Emperor Haile Selassie with President Gamal Abdel Nasser of Egypt in Addis Ababa for the Organization of African Unity summit, 1963.
 
Emperor Haile Selassie I, and President John F. Kennedy

In 1961, tensions between independence-minded Eritreans and Ethiopian forces culminated in the Eritrean War of Independence. The emperor declared Eritrea the fourteenth province of Ethiopia in 1962. The war would continue for 30 years; first Haile Selassie, then the Soviet-backed junta that succeeded him, attempted to retain Eritrea by force.

In 1963, Haile Selassie presided over the formation of the Organization of African Unity (OAU), the precursor of the continent-wide African Union (AU). The new organization would establish its headquarters in Addis Ababa. In May of that year, Haile Selassie was elected as the OAU's first official chairperson, a rotating seat. Along with Modibo Keïta of Mali, the Ethiopian leader would later help successfully negotiate the Bamako Accords, which brought an end to the border conflict between Morocco and Algeria. In 1964, Haile Selassie would initiate the concept of the United States of Africa, a proposition later taken up by Muammar Gaddafi.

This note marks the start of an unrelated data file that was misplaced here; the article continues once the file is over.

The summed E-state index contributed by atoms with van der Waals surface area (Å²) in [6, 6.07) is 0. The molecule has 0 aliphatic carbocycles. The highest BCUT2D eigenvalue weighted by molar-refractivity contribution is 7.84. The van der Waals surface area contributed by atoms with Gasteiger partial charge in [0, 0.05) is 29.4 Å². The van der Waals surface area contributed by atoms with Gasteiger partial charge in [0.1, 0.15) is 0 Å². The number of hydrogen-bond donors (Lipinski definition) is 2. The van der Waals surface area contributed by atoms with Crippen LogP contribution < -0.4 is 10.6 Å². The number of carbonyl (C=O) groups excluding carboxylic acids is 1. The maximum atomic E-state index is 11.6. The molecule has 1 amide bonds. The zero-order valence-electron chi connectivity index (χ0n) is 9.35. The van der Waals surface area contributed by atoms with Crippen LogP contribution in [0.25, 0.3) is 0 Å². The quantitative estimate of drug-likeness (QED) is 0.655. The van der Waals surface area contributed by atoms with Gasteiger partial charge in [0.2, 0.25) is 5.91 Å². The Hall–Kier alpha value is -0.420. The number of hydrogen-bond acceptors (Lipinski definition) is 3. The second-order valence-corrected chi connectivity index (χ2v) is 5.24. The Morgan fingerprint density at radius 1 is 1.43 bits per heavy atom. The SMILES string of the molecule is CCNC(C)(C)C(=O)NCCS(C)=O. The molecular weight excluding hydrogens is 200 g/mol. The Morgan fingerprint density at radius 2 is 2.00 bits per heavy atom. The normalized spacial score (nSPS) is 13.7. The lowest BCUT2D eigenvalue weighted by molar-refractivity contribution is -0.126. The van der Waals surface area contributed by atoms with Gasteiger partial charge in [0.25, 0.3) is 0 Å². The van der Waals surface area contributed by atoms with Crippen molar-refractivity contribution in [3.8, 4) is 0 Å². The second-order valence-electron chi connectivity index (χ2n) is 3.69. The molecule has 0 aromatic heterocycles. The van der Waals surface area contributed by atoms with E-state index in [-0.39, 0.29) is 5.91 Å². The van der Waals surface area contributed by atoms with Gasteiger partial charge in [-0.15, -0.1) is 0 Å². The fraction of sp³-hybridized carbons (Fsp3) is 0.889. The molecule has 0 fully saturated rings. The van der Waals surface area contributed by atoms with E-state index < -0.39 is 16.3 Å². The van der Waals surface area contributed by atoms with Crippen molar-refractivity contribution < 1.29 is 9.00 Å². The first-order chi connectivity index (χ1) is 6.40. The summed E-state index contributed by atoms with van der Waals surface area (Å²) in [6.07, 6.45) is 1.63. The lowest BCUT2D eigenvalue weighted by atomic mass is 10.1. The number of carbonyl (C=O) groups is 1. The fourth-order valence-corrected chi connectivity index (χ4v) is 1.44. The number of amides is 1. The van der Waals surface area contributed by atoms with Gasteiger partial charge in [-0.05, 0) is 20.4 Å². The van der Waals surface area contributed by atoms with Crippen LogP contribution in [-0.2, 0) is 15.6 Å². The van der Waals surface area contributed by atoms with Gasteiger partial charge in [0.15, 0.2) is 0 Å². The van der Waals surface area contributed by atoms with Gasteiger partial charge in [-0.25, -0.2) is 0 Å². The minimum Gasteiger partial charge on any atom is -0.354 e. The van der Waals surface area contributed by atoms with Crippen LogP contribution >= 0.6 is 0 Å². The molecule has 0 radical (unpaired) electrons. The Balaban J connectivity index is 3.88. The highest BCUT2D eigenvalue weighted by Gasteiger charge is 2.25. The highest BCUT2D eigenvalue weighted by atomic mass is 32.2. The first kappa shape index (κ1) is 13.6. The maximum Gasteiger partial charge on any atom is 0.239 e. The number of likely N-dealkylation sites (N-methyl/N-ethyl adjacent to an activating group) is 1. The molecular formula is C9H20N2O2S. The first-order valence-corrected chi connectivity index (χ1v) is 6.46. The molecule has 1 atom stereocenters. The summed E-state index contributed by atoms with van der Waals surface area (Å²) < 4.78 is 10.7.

On 4 October 1963, Haile Selassie addressed the General Assembly of the United Nations referring in his address to his earlier speech to the League of Nations:

Twenty-seven years ago, as Emperor of Ethiopia, I mounted the rostrum in Geneva, Switzerland, to address the League of Nations and to appeal for relief from the destruction which had been unleashed against my defenseless nation, by the fascist invader. I spoke then both to and for the conscience of the world. My words went unheeded, but history testifies to the accuracy of the warning that I gave in 1936. Today, I stand before the world organization which has succeeded to the mantle discarded by its discredited predecessor. In this body is enshrined the principle of collective security which I unsuccessfully invoked at Geneva. Here, in this Assembly, reposes the best – perhaps the last – hope for the peaceful survival of mankind.

Emperor Haile Selassie standing in front of throne c. 1965

On 25 November 1963, the emperor was among other heads of state, including France's President Charles de Gaulle, who traveled to Washington, D.C., and attended the funeral of assassinated President John F. Kennedy.